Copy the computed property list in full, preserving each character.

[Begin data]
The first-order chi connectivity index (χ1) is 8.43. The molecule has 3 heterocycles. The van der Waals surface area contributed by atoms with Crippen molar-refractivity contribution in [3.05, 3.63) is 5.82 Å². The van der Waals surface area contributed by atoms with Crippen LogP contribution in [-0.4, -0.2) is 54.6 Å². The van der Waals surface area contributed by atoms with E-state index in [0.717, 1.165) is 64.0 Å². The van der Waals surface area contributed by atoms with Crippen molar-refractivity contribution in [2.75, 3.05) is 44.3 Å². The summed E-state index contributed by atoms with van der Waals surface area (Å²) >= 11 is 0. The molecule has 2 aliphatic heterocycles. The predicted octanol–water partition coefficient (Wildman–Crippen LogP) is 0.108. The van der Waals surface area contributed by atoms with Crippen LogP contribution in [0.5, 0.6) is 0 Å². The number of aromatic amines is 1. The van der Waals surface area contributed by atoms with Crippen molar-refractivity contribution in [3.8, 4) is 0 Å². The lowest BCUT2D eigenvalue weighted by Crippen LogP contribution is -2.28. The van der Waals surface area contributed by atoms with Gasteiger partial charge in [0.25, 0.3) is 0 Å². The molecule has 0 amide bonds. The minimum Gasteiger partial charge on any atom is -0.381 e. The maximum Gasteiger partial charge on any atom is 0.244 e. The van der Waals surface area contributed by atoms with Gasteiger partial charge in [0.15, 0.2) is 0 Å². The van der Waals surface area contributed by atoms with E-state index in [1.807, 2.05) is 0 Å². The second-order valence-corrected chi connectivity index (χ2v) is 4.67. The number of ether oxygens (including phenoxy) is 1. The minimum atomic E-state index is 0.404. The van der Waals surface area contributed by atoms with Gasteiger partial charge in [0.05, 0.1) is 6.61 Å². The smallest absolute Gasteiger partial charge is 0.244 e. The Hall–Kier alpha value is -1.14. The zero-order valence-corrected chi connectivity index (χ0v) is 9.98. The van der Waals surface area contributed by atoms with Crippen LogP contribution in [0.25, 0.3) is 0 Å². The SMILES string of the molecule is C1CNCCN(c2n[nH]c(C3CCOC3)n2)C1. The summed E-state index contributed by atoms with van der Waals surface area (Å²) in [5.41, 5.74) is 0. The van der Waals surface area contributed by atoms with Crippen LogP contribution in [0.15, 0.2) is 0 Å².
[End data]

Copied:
The first-order chi connectivity index (χ1) is 8.43. The molecule has 3 heterocycles. The van der Waals surface area contributed by atoms with Crippen molar-refractivity contribution in [3.05, 3.63) is 5.82 Å². The van der Waals surface area contributed by atoms with Crippen LogP contribution in [-0.4, -0.2) is 54.6 Å². The van der Waals surface area contributed by atoms with E-state index in [0.717, 1.165) is 64.0 Å². The van der Waals surface area contributed by atoms with Crippen molar-refractivity contribution in [2.75, 3.05) is 44.3 Å². The summed E-state index contributed by atoms with van der Waals surface area (Å²) >= 11 is 0. The molecule has 2 aliphatic heterocycles. The predicted octanol–water partition coefficient (Wildman–Crippen LogP) is 0.108. The van der Waals surface area contributed by atoms with Crippen LogP contribution in [0.5, 0.6) is 0 Å². The number of aromatic amines is 1. The van der Waals surface area contributed by atoms with Crippen molar-refractivity contribution in [3.8, 4) is 0 Å². The lowest BCUT2D eigenvalue weighted by Crippen LogP contribution is -2.28. The van der Waals surface area contributed by atoms with Gasteiger partial charge in [0.25, 0.3) is 0 Å². The molecule has 0 amide bonds. The minimum Gasteiger partial charge on any atom is -0.381 e. The maximum Gasteiger partial charge on any atom is 0.244 e. The van der Waals surface area contributed by atoms with Gasteiger partial charge in [0.15, 0.2) is 0 Å². The van der Waals surface area contributed by atoms with E-state index in [1.807, 2.05) is 0 Å². The second-order valence-corrected chi connectivity index (χ2v) is 4.67. The number of ether oxygens (including phenoxy) is 1. The minimum atomic E-state index is 0.404. The van der Waals surface area contributed by atoms with Gasteiger partial charge in [0.05, 0.1) is 6.61 Å². The smallest absolute Gasteiger partial charge is 0.244 e. The Hall–Kier alpha value is -1.14. The zero-order valence-corrected chi connectivity index (χ0v) is 9.98. The van der Waals surface area contributed by atoms with Crippen LogP contribution in [0.25, 0.3) is 0 Å². The SMILES string of the molecule is C1CNCCN(c2n[nH]c(C3CCOC3)n2)C1. The summed E-state index contributed by atoms with van der Waals surface area (Å²) in [5.41, 5.74) is 0. The van der Waals surface area contributed by atoms with Crippen LogP contribution in [0.15, 0.2) is 0 Å².